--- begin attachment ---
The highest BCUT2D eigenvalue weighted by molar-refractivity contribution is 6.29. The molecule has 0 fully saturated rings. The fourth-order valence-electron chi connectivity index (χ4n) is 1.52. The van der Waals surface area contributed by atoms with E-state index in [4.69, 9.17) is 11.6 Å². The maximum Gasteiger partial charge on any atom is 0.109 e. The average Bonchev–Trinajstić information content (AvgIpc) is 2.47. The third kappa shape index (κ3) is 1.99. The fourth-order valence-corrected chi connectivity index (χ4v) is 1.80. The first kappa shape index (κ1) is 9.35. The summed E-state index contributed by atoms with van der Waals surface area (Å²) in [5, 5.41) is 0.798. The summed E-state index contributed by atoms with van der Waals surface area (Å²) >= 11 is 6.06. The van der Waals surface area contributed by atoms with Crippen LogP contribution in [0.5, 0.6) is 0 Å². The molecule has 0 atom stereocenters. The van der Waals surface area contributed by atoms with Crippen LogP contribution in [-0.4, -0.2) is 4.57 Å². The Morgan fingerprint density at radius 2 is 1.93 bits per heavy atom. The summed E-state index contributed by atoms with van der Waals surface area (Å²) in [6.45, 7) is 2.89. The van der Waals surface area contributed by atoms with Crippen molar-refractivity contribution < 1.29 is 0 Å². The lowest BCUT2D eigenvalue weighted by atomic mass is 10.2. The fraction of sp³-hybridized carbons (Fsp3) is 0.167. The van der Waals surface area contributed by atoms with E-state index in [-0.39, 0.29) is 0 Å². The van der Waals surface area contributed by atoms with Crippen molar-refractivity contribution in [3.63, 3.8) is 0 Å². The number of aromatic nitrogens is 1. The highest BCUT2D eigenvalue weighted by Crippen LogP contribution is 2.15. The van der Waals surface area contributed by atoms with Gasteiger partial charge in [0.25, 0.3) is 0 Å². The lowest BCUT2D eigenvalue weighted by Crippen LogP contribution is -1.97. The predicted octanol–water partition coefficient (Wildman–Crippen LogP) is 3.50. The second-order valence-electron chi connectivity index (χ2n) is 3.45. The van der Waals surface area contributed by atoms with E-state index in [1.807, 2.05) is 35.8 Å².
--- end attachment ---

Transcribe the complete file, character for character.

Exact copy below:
The highest BCUT2D eigenvalue weighted by molar-refractivity contribution is 6.29. The molecule has 0 fully saturated rings. The fourth-order valence-electron chi connectivity index (χ4n) is 1.52. The van der Waals surface area contributed by atoms with E-state index in [4.69, 9.17) is 11.6 Å². The maximum Gasteiger partial charge on any atom is 0.109 e. The average Bonchev–Trinajstić information content (AvgIpc) is 2.47. The third kappa shape index (κ3) is 1.99. The fourth-order valence-corrected chi connectivity index (χ4v) is 1.80. The first kappa shape index (κ1) is 9.35. The summed E-state index contributed by atoms with van der Waals surface area (Å²) in [5, 5.41) is 0.798. The summed E-state index contributed by atoms with van der Waals surface area (Å²) >= 11 is 6.06. The van der Waals surface area contributed by atoms with Crippen LogP contribution in [0.5, 0.6) is 0 Å². The molecule has 0 atom stereocenters. The van der Waals surface area contributed by atoms with Crippen LogP contribution in [-0.4, -0.2) is 4.57 Å². The Morgan fingerprint density at radius 2 is 1.93 bits per heavy atom. The summed E-state index contributed by atoms with van der Waals surface area (Å²) in [6.45, 7) is 2.89. The van der Waals surface area contributed by atoms with Crippen molar-refractivity contribution < 1.29 is 0 Å². The lowest BCUT2D eigenvalue weighted by atomic mass is 10.2. The fraction of sp³-hybridized carbons (Fsp3) is 0.167. The van der Waals surface area contributed by atoms with E-state index in [-0.39, 0.29) is 0 Å². The van der Waals surface area contributed by atoms with Crippen molar-refractivity contribution in [3.63, 3.8) is 0 Å². The number of aromatic nitrogens is 1. The highest BCUT2D eigenvalue weighted by Crippen LogP contribution is 2.15. The van der Waals surface area contributed by atoms with Gasteiger partial charge in [0.25, 0.3) is 0 Å². The lowest BCUT2D eigenvalue weighted by Crippen LogP contribution is -1.97. The predicted octanol–water partition coefficient (Wildman–Crippen LogP) is 3.50. The second-order valence-electron chi connectivity index (χ2n) is 3.45. The van der Waals surface area contributed by atoms with E-state index in [1.807, 2.05) is 35.8 Å².